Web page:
TOKYO, Japan – The debt crisis in Europe remains the biggest risk to Japan’s economy and could potentially affect its financial system. This statement was issued by Bank of Japan Governor Masaaki Shirakawa, noting that the bank is ready to act if the market problems threaten a fragile recovery.
Shirakawa stuck to the BOJ’s stance that the third largest economy targets a recovery while demand for low emission vehicles driven by government stimulus boosts private consumption.
He also reiterated the optimistic assessments that exports and industrial production are recovering because the companies increased their capital expenditures. This also suggests that the central bank sees little need to provide additional monetary stimulus to the economy by the times.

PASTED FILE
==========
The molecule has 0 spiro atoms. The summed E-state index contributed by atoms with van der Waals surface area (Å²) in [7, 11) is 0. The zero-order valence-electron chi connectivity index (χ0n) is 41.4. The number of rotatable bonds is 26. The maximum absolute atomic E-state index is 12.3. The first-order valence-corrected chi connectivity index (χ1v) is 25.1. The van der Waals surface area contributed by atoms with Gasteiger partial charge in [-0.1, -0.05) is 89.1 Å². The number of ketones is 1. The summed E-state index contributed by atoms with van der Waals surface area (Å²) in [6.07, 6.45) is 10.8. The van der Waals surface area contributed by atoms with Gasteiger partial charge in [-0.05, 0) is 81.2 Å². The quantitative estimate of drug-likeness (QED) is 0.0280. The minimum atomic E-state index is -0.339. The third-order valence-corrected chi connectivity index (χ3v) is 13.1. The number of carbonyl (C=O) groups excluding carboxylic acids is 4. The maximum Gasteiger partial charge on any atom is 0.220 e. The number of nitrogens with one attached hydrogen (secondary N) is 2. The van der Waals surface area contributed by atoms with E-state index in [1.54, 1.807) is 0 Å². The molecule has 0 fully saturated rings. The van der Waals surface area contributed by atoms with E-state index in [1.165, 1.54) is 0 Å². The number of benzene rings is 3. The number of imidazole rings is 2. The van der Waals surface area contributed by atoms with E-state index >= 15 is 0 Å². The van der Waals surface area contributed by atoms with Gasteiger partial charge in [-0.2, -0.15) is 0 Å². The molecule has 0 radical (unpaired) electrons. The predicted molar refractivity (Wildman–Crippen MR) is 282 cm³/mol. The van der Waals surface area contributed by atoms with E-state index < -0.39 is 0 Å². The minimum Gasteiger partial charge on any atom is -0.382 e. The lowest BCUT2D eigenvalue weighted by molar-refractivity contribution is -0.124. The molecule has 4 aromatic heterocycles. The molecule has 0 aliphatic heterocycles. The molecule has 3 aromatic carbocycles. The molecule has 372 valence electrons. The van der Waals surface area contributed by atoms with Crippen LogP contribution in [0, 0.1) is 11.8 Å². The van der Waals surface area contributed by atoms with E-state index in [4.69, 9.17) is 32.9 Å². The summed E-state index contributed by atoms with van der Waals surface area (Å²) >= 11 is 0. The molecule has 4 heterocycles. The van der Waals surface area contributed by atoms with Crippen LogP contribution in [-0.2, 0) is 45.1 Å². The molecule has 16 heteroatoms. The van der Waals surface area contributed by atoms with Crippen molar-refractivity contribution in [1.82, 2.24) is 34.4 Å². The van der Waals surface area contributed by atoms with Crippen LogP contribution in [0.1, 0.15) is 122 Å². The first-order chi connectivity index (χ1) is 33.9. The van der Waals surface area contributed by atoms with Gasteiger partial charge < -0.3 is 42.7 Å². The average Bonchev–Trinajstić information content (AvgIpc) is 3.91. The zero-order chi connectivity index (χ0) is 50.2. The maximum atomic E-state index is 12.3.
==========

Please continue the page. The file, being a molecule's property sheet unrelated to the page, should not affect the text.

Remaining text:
But he also warned of risks to the outlook and the uncertainty over the global economy, especially the consequences of the current debt crisis in Europe.
“Global financial markets remain nervous about debt problems in Europe, so we need to remain vigilant at the moment,” Shirakawa said in a speech at a quarterly meeting of the managers of the regional branches of the central bank.
“The events of the debt crisis in Europe remain the biggest risks that need attention,” he said.
The BOJ will be alerted to potential risks of the debt crisis in the European financial system. However, Shirakawa assured that Japan will remain stable overall.
The BOJ set an inflation target of 1% which eased its monetary policy in February. They continued with a new stimulus money in April to show their decision when to defeat the deflation that has plagued the country for more than a decade.